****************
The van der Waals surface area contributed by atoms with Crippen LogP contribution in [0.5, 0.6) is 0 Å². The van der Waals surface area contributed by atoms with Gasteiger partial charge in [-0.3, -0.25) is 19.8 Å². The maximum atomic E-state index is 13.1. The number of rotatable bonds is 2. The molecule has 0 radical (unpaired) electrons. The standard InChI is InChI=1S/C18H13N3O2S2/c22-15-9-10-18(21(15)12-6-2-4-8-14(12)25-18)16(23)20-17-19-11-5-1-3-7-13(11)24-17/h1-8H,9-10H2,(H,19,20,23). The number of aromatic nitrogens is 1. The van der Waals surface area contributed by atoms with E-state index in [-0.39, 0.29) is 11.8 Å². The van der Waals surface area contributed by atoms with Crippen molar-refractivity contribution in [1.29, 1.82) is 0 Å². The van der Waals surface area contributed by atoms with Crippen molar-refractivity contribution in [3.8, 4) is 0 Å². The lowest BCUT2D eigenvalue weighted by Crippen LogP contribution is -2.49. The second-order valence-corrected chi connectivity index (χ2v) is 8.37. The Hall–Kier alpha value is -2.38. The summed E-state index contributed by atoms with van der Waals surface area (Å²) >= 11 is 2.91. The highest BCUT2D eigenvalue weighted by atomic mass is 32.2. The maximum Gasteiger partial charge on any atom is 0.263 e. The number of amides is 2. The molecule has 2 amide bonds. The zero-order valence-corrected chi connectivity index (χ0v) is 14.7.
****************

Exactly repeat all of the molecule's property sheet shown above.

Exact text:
The van der Waals surface area contributed by atoms with Crippen LogP contribution in [0.5, 0.6) is 0 Å². The van der Waals surface area contributed by atoms with Gasteiger partial charge in [-0.3, -0.25) is 19.8 Å². The maximum atomic E-state index is 13.1. The number of rotatable bonds is 2. The molecule has 0 radical (unpaired) electrons. The standard InChI is InChI=1S/C18H13N3O2S2/c22-15-9-10-18(21(15)12-6-2-4-8-14(12)25-18)16(23)20-17-19-11-5-1-3-7-13(11)24-17/h1-8H,9-10H2,(H,19,20,23). The number of aromatic nitrogens is 1. The van der Waals surface area contributed by atoms with E-state index in [-0.39, 0.29) is 11.8 Å². The van der Waals surface area contributed by atoms with Crippen molar-refractivity contribution in [1.29, 1.82) is 0 Å². The van der Waals surface area contributed by atoms with Crippen molar-refractivity contribution in [3.8, 4) is 0 Å². The lowest BCUT2D eigenvalue weighted by Crippen LogP contribution is -2.49. The second-order valence-corrected chi connectivity index (χ2v) is 8.37. The Hall–Kier alpha value is -2.38. The summed E-state index contributed by atoms with van der Waals surface area (Å²) >= 11 is 2.91. The highest BCUT2D eigenvalue weighted by atomic mass is 32.2. The maximum Gasteiger partial charge on any atom is 0.263 e. The number of amides is 2. The molecule has 2 amide bonds. The zero-order valence-corrected chi connectivity index (χ0v) is 14.7.